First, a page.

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Clinical Psychology: Why Laughter is Contagious?

Home Articles Clinical Psychology: Why Laughter is Contagious?

  1. Is laughter contagious?

The "mirror neurons" are responsible for the contagious effect of laughter. New tests have been found that confirm the contagious power of laughter. So, and regardless of the studies that have been done, who has not experienced at some time, how when a person starts to laugh, the rest of the group is infected and do the same, but do not know what they laugh nor why? In fact, it is a much-needed theory to study that helps in practical laughter therapies when we have to study under Clinical Psychology: Why Depression Is On the Rise?

Scientists explain it by attributing this reaction to the fact that we have a brain prepared for social relations, a brain that assures us the biological bases that favour interaction and empathy.

When the facial expression of a person is observed, a request is sent to the brain to extract the emotional meaning and imitate it unconsciously and in milliseconds, according to a research carried out by the social psychologists of the University of Wisconsin (United States). Adrienne Wood and Paula Niedenthal.

To reach this conclusion, which has been published in 'Trends in Cognitive Sciences' and collected by the Sinc platform, the researchers analyzed various psychological studies as well as the tests available for sensorimotor stimulation.

Thus, as you have seen, when you see someone's facial expression, you usually imitate it, even if it is unconsciously, and you extract the emotional meaning of what you see in a matter of milliseconds. This may explain why laughter and anger are contagious.

This gesture is associated with a certain emotion that the person has already experienced in the past. Therefore, in the opinion of the researchers, the psychological relationship would reveal an "important" role of the sensorimotor simulation in the recognition of emotions, since the process involves the somatosensory and motor systems, responsible for the stimulus-response system and the control of the movements.

  1. Mirror neuron

When we are in the company of cheerful and smiling people, we feel happy and want to laugh. This happens because when we perceive a happy atmosphere or an expression of the smiling face, nerve cells called "mirror neuron" are activated that impel us to smile.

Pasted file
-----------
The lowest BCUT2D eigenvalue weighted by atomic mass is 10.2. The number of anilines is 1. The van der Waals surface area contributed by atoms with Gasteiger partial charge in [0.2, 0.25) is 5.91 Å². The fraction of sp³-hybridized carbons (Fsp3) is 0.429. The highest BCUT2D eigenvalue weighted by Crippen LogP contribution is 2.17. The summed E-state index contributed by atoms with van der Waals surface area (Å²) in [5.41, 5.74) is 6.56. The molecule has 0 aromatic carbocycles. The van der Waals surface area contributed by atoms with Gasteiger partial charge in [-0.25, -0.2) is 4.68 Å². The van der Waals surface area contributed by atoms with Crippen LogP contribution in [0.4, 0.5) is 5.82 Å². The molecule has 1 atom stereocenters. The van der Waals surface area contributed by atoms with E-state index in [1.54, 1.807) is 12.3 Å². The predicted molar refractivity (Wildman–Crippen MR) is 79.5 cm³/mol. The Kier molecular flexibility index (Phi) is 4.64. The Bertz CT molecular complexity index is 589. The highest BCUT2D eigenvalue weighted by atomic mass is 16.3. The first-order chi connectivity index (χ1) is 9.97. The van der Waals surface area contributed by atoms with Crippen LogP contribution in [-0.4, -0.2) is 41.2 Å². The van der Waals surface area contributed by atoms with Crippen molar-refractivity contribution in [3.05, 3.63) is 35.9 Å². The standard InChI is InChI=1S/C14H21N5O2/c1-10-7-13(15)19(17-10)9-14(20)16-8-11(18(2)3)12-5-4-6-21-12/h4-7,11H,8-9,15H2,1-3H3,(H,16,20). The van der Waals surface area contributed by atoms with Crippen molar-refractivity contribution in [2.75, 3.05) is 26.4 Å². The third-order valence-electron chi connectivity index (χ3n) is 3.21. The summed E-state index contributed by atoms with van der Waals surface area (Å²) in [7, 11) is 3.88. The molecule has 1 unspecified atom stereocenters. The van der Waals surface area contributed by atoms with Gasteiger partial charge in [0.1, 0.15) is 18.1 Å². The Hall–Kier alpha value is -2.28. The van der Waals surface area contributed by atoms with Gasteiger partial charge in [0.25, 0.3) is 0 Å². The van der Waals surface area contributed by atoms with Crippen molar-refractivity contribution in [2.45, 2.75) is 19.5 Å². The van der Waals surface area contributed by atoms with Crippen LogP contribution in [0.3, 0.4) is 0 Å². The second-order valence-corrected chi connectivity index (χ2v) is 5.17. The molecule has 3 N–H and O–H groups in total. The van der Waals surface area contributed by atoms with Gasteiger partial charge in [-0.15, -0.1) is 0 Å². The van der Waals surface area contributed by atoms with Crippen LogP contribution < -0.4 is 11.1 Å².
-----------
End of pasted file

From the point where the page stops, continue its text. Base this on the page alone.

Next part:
It is called "mirror neurons" a class of neurons that are activated when a person or animal perform the same activity you are observing doing to another person or animal. They are neurons that are activated when you see an action.

The neurons of the person imitate as a reflex act what the other performs. Thus, the observer is performing the action of the person who is observing, therefore it is called "mirror".

These neurons play an important role within the cognitive capacities linked to social life, such as imitation and empathy, defined as the ability to put oneself in the place of the other.

Thanks to these neurons, together with other factors, the fundamental identification processes originate so that parents and people close to the children transmit their own traits and characters to the children. This is clearly reflected in babies, who tend to smile back at those who smile at them.

  1. A smiling and happy atmosphere

There is a natural tendency, in most people, to find an environment in which they can feel happier and happier. This is due to the contagion of positive emotions, how the environment in which we find ourselves affects us and how it predisposes us to a better state of mind and greater joy.

For centuries there are numerous philosophical trends that know the importance of laughter and the benefits it brings, promoting it in a practical way. Since antiquity in some cultures and civilizations meetings were held to practice laughter, in order to benefit from its therapeutic power and balance health. Keep in mind, that negative emotions are also contagious, so it is advisable to flee or distance yourself from those who transmit them to us.

  1. Laughter therapy

We can define laughter therapy as healing through laughter. This technique is based on the contagious capacity of laughter, using this contagion in group therapies.

There are some medical theories that attribute to laughter beneficial effects on health and well-being. More and more studies claim the therapeutic power of laughter and positive emotions.

There are laughter therapy schools and workshops where you can learn to laugh using techniques that help to release tension and laugh without thinking about other stressing things. Among them are the corporal expression, the game, the dance, breathing exercises, massages etc. These are techniques to laugh in a healthy and natural way, that comes from the heart, from the joy of living, as happens to children.

Sincere laughter brings many benefits: rejuvenates, eliminates stress, tension, depression, anxiety and fills us with energy and helps us to have a more optimistic view of things. This is because when we laugh we release endorphins, the so-called hormones of happiness, which are largely responsible for the feeling of well-being and satisfaction we experience with laughter.

Therefore, it is essential to try to laugh and look for an environment that can infect us with laughter. It is demonstrated that after a more or less long session of laughter therapy, people feel full, relaxed, energetic, happy. In short, laughter brings us great benefits and endless positive feelings.

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